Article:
Latest Optical tweezers Stories
Inexpensive, portable devices that can rapidly screen cells for leukemia or HIV may soon be possible thanks to a chip that can produce three-dimensional focusing of a stream of cells, according to researchers.
Researchers from the University of York are pioneering the development of electron microscopes which will allow scientists to examine a greater variety of materials in new revolutionary ways.
University of Illinois researchers have shown that by tuning the properties of laser light illuminating arrays of metal nanoantennas, these nano-scale structures allow for dexterous optical tweezing as well as size-sorting of particles.
Not to pick up electrons, but tweezers made of electrons.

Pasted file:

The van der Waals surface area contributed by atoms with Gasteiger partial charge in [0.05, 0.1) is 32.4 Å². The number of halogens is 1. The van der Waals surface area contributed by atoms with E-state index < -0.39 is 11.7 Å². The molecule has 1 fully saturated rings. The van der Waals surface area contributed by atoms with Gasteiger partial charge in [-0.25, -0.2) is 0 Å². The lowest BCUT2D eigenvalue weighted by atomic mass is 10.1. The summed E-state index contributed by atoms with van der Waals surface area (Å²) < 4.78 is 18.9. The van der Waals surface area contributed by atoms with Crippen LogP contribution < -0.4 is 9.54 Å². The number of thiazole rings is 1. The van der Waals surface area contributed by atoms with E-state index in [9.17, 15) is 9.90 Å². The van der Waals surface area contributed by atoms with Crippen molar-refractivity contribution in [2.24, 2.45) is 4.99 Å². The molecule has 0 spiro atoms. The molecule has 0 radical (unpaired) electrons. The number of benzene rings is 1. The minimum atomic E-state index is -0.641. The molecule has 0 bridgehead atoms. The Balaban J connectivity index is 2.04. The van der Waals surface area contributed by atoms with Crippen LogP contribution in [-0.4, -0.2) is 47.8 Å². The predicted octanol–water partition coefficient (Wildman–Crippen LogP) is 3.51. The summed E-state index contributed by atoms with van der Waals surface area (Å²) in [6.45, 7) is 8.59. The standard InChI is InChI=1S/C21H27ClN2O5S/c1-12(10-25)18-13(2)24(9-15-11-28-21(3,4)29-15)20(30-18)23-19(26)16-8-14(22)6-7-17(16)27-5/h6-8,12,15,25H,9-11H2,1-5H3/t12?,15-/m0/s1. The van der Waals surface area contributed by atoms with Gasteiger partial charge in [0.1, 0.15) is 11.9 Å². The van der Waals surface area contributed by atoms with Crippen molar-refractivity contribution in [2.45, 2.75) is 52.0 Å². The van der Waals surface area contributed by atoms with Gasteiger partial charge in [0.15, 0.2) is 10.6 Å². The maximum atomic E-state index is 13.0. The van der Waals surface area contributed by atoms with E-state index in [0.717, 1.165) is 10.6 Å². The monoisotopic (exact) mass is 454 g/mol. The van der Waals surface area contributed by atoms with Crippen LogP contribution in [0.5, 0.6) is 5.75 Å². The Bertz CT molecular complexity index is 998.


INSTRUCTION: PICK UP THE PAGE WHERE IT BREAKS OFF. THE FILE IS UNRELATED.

Tractor beams -- the ability to trap and move objects using laser light -- are the stuff of science fiction, but a team of NASA scientists has won funding to study the concept.
U.S. Naval Research Laboratory researchers Dr. Sean J. Hart, Dr. Colin G. Hebert and Mr. Alex Terray have developed a laser-based analysis method that can detect optical pressure differences between populations or classes of blood cells that does not rely on prior knowledge, antibodies, or fluorescent labels for discrimination.
Improved device eliminates a barrier to handling nanoscale particles.
Sequencing DNA base pairs â€“ the individual molecules that make up DNA â€“ is key for medical researchers working toward personalized medicine.
Illinois researchers have combined two molecular imaging technologies to create an instrument with incredible sensitivity that provides new, detailed insight into dynamic molecular processes.
The tractor beam -- a tool popularized in the realm of science fiction -- has been slowly making its way into the realm of reality, where beams of light are used to pull objects back toward the source of the light.
- Emitting flashes of light; glittering.